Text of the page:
Learn more about how carbon created life on Earth in the second episode of Eni's Story of CO2 series.

As we enter the homestretch of the US presidential election — which is set to be the most contentious, and possibly contested, in generations — Americans are also voting on 35 seats up for grabs in a battle for the control of the Senate. The 100-member body is currently held 53-47 by the Republican Party, but many individual races are wide open, and the Democrats are confident they can flip the upper chamber of Congress.

Either way, the result will have a profound impact not only on domestic policy, but also on US foreign relations and other issues with global reach. Here are a few areas where what US senators decide reverberates well beyond American shores.

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On September 23, GZERO Media — in partnership with Microsoft and Eurasia Group — gathered global experts to discuss global recovery from the coronavirus pandemic in a livestream panel. Our panel for the discussion Crisis Response & Recovery: Reimagining while Rebuilding, included:

  • Brad Smith, President, Microsoft
  • Ian Bremmer, President and Founder, Eurasia Group & GZERO Media
  • Jeh Johnson, Partner, Paul, Weiss, Rifkind, Wharton & Garrison, LLP and former Secretary of Homeland Security.
  • John Frank, Vice President, UN Affairs at Microsoft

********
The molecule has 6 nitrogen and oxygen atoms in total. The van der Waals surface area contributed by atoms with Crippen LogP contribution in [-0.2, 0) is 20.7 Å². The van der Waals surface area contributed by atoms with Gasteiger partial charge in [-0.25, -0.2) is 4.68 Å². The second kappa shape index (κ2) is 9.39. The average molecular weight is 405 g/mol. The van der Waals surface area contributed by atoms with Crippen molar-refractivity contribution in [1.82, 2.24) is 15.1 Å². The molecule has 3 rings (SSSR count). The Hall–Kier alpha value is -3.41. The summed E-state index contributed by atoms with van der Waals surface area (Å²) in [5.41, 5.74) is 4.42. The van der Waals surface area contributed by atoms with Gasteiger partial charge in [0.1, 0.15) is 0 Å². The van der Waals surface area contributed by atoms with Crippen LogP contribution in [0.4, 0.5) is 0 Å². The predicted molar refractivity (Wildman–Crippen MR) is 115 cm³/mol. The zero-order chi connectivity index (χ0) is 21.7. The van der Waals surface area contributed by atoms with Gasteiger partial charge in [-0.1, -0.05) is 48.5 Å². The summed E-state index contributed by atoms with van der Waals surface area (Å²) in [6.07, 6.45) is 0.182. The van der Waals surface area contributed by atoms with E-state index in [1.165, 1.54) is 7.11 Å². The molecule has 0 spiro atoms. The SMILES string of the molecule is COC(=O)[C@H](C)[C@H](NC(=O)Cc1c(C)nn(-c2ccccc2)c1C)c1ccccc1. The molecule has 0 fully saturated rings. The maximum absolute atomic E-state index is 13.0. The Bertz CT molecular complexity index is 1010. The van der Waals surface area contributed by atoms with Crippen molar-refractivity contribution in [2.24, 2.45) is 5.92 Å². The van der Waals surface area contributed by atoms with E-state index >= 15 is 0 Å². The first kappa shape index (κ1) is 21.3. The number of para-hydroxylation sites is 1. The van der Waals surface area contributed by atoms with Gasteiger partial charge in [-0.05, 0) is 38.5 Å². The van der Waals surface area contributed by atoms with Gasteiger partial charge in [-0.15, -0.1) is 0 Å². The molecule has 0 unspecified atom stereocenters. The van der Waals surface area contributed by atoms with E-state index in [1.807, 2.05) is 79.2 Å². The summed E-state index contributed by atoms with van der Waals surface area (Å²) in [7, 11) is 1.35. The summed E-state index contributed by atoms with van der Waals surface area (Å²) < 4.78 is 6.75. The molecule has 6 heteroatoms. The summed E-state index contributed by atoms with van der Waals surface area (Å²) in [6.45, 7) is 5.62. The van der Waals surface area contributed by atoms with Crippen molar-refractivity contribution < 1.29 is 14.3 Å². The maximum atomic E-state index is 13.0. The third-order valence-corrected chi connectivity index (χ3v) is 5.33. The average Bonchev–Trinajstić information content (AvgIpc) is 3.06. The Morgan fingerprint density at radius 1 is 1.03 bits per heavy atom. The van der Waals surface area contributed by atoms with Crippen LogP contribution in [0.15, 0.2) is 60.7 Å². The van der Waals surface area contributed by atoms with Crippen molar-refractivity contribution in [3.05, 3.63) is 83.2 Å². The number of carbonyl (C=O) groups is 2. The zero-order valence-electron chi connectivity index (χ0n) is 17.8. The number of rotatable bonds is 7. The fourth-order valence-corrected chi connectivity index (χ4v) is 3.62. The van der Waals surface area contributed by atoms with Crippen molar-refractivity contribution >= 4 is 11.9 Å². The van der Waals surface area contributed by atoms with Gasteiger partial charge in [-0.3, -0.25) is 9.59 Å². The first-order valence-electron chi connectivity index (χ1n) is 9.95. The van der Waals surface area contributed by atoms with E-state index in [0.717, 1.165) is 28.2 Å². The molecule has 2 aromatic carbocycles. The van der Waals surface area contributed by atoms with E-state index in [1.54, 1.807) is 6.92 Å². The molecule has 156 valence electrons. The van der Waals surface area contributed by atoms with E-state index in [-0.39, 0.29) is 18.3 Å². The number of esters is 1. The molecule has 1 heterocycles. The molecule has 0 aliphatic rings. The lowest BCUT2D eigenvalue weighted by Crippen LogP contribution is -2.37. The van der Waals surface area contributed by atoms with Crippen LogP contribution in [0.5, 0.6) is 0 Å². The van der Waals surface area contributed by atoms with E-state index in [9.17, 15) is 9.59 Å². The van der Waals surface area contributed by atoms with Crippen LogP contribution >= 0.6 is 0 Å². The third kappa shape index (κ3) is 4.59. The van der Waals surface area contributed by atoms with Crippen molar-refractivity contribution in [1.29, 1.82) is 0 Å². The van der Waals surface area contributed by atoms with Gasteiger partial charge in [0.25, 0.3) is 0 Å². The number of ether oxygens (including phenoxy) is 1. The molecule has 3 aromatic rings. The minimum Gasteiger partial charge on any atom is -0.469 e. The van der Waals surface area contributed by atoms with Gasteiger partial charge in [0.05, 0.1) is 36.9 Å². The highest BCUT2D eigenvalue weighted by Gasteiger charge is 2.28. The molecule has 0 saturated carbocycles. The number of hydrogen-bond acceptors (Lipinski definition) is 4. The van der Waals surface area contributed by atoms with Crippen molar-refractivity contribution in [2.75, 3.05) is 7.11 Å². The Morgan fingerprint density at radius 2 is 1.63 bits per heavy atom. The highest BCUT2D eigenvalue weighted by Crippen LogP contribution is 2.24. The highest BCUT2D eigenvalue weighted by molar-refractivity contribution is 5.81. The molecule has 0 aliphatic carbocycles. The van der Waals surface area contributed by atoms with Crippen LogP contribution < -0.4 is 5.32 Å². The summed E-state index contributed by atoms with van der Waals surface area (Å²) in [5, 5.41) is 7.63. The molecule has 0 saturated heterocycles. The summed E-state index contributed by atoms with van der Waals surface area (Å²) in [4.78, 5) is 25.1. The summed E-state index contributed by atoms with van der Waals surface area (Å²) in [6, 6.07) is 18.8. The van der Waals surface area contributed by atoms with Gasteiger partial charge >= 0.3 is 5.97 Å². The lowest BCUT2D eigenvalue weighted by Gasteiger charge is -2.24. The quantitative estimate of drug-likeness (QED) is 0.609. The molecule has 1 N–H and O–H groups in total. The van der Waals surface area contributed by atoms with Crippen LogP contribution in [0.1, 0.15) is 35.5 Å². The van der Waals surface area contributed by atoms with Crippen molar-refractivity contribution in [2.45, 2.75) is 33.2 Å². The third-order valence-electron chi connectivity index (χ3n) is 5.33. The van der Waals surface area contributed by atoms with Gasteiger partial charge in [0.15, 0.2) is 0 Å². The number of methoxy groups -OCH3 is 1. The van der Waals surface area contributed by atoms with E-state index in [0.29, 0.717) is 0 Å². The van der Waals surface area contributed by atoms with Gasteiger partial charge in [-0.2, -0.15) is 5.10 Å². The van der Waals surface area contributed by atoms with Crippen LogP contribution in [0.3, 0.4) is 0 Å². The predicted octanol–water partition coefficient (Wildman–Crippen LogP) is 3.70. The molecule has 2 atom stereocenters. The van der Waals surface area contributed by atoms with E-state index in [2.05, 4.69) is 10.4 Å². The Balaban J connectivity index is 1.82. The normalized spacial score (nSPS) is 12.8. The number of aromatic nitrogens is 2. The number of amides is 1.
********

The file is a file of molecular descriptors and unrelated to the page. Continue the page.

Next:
• Susan Glasser, staff writer and Washington columnist, The New Yorker (moderator)

Special appearances by UN Secretary-General António Guterres, European Central Bank chief Christine Lagarde, and comedian/host Trevor Noah.

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Jon Lieber, who leads Eurasia Group's coverage of political and policy developments in Washington, offers insights on the Supreme Court vacancy:

Will Senate Republicans, who stopped a Supreme Court nomination in 2016, because it was too close to an election, pay a political price for the change in tactics this time around?

Not only do I think they won't pay a political price, I think in many cases, they're going to benefit. Changing the balance of power on the Supreme Court has been a career-long quest for many conservatives and many Republicans. And that's why you've seen so many of them fall in line behind the President's nomination before we even know who it is.

At this point, do Senate Democrats have any hope of stopping President Trump from filling the ninth seat on the Supreme Court?

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In a special GZERO Media livestream on global response and recovery amid the COVID-19 pandemic, Eurasia Group & GZERO Media president Ian Bremmer discussed the difference between Europe's unified approach to economic stimulus and the deeply divided and political nature of the current conversation in the US. While initial stimulus support was bipartisan, there is little chance of Democrats and Republicans coming together again ahead of the November 3 presidential election. "It's red state versus blue state. President Trump's saying that coronavirus isn't so bad if you take the blue states out. He's president of the blue states, you can't take the blue states out," Bremmer told moderator Susan Glasser of The New Yorker.

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Panel: How will the world recover from COVID-19?

UNGA Livestream